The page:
"No man is an island, entire of itself; every man is a piece of the continent. "
John Donne was born in 1572, in London, England, into a Roman Catholic family at a time when open practice of that religion was illegal in England. Donne's father died in 1576, leaving his wife, Elizabeth Heywood, the responsibility of raising their children. Elizabeth Heywood, also from a recusant Catholic family, was the daughter of John Heywood, the playwright, and sister of Rev. Jasper Heywood, a Jesuit priest and translator.
Donne was a student at Hart Hall, now Hertford College, Oxford, from the age of 11. After three years at Oxford he was admitted to the University of Cambridge, where he studied for another three years. He was unable to obtain a degree from either institution because of his Catholicism, since he could not take the Oath of Supremacy required of graduates. In 1591 he was accepted as a student at the Thavies Inn legal school, one of the Inns of Chancery in London. In 1592 he was admitted to Lincoln’s Inn, one of the Inns of Court.
By the age of 25 he was well prepared for the diplomatic career he appeared to be seeking. He was appointed chief secretary to the Lord Keeper of the Great Seal, Sir Thomas Egerton, and was established at Egerton’s London home, York House, Strand, close to the Palace of Whitehall, then the most influential social centre in England. During the next four years he fell in love with Egerton's niece Anne More, and they were married just before Christmas 1601, against the wishes of both Egerton and Anne's father, George More, Lieutenant of the Tower. This ruined his career and earned him a short stay in Fleet Prison, along with the priest who married them and the man who acted as a witness to the wedding. Donne was released when the marriage was proven valid, and soon secured the release of the other two. Anne bore him 12 children in 16 years of marriage (including two stillbirths). Indeed, she spent most of her married life either pregnant or nursing.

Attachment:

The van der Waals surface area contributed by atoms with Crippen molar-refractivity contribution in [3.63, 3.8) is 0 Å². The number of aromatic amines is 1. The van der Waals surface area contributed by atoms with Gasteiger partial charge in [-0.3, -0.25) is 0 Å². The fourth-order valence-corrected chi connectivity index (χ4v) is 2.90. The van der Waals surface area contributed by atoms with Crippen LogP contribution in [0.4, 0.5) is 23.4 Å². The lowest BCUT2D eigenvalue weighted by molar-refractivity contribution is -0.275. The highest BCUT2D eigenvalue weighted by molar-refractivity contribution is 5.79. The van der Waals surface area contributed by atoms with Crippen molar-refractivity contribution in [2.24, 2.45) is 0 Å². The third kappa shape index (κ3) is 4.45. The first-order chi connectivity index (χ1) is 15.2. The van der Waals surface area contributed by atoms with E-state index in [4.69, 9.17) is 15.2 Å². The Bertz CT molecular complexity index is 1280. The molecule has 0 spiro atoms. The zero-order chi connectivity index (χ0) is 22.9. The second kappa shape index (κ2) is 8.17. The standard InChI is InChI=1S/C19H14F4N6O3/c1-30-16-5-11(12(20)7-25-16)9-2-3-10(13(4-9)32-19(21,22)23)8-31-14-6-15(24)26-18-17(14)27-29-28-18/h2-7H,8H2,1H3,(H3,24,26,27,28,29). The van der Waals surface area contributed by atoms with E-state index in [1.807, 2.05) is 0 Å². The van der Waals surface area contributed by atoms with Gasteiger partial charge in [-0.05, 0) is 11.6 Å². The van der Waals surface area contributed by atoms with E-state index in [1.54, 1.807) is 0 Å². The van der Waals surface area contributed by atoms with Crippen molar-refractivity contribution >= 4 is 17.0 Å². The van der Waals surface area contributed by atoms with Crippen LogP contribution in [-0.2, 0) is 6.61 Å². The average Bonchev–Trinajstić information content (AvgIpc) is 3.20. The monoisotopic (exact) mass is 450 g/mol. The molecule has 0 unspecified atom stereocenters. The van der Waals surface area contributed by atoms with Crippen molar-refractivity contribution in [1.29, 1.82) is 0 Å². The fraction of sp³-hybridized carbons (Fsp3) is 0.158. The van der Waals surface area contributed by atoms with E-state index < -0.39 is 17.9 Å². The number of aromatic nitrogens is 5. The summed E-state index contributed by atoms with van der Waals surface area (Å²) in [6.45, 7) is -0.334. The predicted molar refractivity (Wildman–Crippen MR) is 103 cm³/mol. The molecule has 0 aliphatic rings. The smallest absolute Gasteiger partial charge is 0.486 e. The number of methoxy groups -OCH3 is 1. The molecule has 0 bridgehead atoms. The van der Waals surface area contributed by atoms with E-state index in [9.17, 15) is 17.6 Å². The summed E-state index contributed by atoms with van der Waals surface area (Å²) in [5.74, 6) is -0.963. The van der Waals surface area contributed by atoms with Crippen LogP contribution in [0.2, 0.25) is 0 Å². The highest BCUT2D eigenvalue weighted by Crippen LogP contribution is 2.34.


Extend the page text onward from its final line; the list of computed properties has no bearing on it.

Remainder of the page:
Donne's earliest poems showed a developed knowledge of English society coupled with sharp criticism of its problems. His satires dealt with common Elizabethan topics, such as corruption in the legal system, mediocre poets, and pompous courtiers. Donne's early career was also notable for his erotic poetry, especially his elegies, in which he employed unconventional metaphors, such as a flea biting two lovers being compared to sex. He is considered the pre-eminent representative of the metaphysical poets. See; The Collected Poems of John Donne.
Donne became a Royal Chaplain in late 1615, Reader of Divinity at Lincoln's Inn in 1616, and received a Doctor of Divinity degree from Cambridge University in 1618. Later in 1618 he became chaplain to Viscount Doncaster, who was on an embassy to the princes of Germany. Donne did not return to England until 1620. In 1621, Donne was made Dean of St Paul's, a leading (and well-paid) position in the Church of England and one he held until his death in 1631. During his period as Dean his daughter Lucy died, aged eighteen.